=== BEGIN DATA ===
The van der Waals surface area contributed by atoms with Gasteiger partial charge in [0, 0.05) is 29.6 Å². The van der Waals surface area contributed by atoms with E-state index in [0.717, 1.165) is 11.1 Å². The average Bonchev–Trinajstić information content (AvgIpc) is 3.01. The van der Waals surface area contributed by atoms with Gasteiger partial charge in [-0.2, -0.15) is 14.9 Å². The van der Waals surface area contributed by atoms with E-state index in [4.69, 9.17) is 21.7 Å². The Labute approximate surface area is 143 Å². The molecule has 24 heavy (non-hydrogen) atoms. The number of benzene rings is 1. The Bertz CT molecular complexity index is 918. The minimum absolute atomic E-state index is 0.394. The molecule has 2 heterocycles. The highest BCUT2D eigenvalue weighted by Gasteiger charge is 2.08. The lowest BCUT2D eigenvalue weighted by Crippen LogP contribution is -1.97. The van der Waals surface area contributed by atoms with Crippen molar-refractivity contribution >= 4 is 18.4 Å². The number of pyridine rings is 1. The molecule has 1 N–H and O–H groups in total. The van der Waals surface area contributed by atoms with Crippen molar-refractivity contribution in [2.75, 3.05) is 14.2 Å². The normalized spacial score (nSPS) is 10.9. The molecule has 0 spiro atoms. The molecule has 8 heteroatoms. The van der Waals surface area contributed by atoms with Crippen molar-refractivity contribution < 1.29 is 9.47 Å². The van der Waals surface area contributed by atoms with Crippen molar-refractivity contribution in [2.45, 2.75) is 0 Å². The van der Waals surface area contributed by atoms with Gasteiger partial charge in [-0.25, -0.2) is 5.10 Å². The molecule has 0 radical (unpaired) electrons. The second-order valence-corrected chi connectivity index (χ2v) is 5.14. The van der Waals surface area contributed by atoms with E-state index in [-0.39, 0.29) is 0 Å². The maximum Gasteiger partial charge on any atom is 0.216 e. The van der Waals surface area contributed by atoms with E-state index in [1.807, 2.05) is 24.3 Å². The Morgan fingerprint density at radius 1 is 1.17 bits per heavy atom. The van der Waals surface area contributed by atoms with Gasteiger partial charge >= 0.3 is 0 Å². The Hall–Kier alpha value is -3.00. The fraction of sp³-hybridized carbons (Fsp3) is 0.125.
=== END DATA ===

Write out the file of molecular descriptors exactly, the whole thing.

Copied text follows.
The van der Waals surface area contributed by atoms with Gasteiger partial charge in [0, 0.05) is 29.6 Å². The van der Waals surface area contributed by atoms with E-state index in [0.717, 1.165) is 11.1 Å². The average Bonchev–Trinajstić information content (AvgIpc) is 3.01. The van der Waals surface area contributed by atoms with Gasteiger partial charge in [-0.2, -0.15) is 14.9 Å². The van der Waals surface area contributed by atoms with E-state index in [4.69, 9.17) is 21.7 Å². The Labute approximate surface area is 143 Å². The molecule has 24 heavy (non-hydrogen) atoms. The number of benzene rings is 1. The Bertz CT molecular complexity index is 918. The minimum absolute atomic E-state index is 0.394. The molecule has 2 heterocycles. The highest BCUT2D eigenvalue weighted by Gasteiger charge is 2.08. The lowest BCUT2D eigenvalue weighted by Crippen LogP contribution is -1.97. The van der Waals surface area contributed by atoms with Crippen molar-refractivity contribution >= 4 is 18.4 Å². The number of pyridine rings is 1. The molecule has 1 N–H and O–H groups in total. The van der Waals surface area contributed by atoms with Crippen molar-refractivity contribution in [2.75, 3.05) is 14.2 Å². The normalized spacial score (nSPS) is 10.9. The molecule has 0 spiro atoms. The molecule has 8 heteroatoms. The van der Waals surface area contributed by atoms with Crippen molar-refractivity contribution < 1.29 is 9.47 Å². The van der Waals surface area contributed by atoms with Crippen molar-refractivity contribution in [2.45, 2.75) is 0 Å². The van der Waals surface area contributed by atoms with Gasteiger partial charge in [-0.25, -0.2) is 5.10 Å². The molecule has 0 radical (unpaired) electrons. The second-order valence-corrected chi connectivity index (χ2v) is 5.14. The van der Waals surface area contributed by atoms with E-state index in [-0.39, 0.29) is 0 Å². The maximum Gasteiger partial charge on any atom is 0.216 e. The van der Waals surface area contributed by atoms with E-state index in [1.807, 2.05) is 24.3 Å². The Morgan fingerprint density at radius 1 is 1.17 bits per heavy atom. The van der Waals surface area contributed by atoms with Gasteiger partial charge >= 0.3 is 0 Å². The Hall–Kier alpha value is -3.00. The fraction of sp³-hybridized carbons (Fsp3) is 0.125.